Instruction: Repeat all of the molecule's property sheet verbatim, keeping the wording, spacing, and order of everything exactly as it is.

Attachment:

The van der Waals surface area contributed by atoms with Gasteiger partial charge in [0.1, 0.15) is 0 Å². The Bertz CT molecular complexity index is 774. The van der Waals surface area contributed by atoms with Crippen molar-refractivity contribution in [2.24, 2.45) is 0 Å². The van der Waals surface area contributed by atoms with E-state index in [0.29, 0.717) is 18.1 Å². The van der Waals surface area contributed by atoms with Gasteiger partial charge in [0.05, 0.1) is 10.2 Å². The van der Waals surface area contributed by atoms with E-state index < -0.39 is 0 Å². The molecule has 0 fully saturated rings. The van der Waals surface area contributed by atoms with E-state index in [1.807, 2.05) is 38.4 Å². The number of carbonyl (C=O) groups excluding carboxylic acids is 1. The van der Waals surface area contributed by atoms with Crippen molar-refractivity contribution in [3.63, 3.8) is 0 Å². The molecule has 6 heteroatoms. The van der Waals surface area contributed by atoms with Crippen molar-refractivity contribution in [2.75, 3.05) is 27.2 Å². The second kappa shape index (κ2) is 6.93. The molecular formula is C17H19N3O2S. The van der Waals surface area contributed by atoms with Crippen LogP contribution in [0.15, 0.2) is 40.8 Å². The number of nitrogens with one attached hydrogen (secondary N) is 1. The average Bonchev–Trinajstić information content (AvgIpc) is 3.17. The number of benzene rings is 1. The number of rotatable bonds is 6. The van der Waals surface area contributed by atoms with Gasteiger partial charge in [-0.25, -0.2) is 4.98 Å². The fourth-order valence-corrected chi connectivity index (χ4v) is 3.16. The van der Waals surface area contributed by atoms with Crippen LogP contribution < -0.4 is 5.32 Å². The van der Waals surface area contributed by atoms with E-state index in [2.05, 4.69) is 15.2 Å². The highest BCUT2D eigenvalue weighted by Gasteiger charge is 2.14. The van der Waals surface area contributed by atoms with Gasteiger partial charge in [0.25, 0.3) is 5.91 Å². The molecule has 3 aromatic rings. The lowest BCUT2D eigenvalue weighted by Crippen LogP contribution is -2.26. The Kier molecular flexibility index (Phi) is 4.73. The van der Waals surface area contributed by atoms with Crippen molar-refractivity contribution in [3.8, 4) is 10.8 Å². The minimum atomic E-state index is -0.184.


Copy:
The van der Waals surface area contributed by atoms with Gasteiger partial charge in [0.1, 0.15) is 0 Å². The Bertz CT molecular complexity index is 774. The van der Waals surface area contributed by atoms with Crippen molar-refractivity contribution in [2.24, 2.45) is 0 Å². The van der Waals surface area contributed by atoms with E-state index in [0.29, 0.717) is 18.1 Å². The van der Waals surface area contributed by atoms with Gasteiger partial charge in [0.05, 0.1) is 10.2 Å². The van der Waals surface area contributed by atoms with E-state index < -0.39 is 0 Å². The molecule has 0 fully saturated rings. The van der Waals surface area contributed by atoms with E-state index in [1.807, 2.05) is 38.4 Å². The number of carbonyl (C=O) groups excluding carboxylic acids is 1. The van der Waals surface area contributed by atoms with Crippen molar-refractivity contribution in [3.63, 3.8) is 0 Å². The molecule has 6 heteroatoms. The van der Waals surface area contributed by atoms with Crippen molar-refractivity contribution in [2.75, 3.05) is 27.2 Å². The second kappa shape index (κ2) is 6.93. The molecular formula is C17H19N3O2S. The van der Waals surface area contributed by atoms with Crippen LogP contribution in [0.15, 0.2) is 40.8 Å². The number of nitrogens with one attached hydrogen (secondary N) is 1. The average Bonchev–Trinajstić information content (AvgIpc) is 3.17. The number of benzene rings is 1. The number of rotatable bonds is 6. The van der Waals surface area contributed by atoms with Gasteiger partial charge in [-0.25, -0.2) is 4.98 Å². The fourth-order valence-corrected chi connectivity index (χ4v) is 3.16. The van der Waals surface area contributed by atoms with Crippen LogP contribution < -0.4 is 5.32 Å². The van der Waals surface area contributed by atoms with E-state index in [2.05, 4.69) is 15.2 Å². The highest BCUT2D eigenvalue weighted by Gasteiger charge is 2.14. The van der Waals surface area contributed by atoms with Gasteiger partial charge in [0.25, 0.3) is 5.91 Å². The molecule has 3 aromatic rings. The lowest BCUT2D eigenvalue weighted by Crippen LogP contribution is -2.26. The Kier molecular flexibility index (Phi) is 4.73. The van der Waals surface area contributed by atoms with Crippen molar-refractivity contribution in [3.8, 4) is 10.8 Å². The minimum atomic E-state index is -0.184.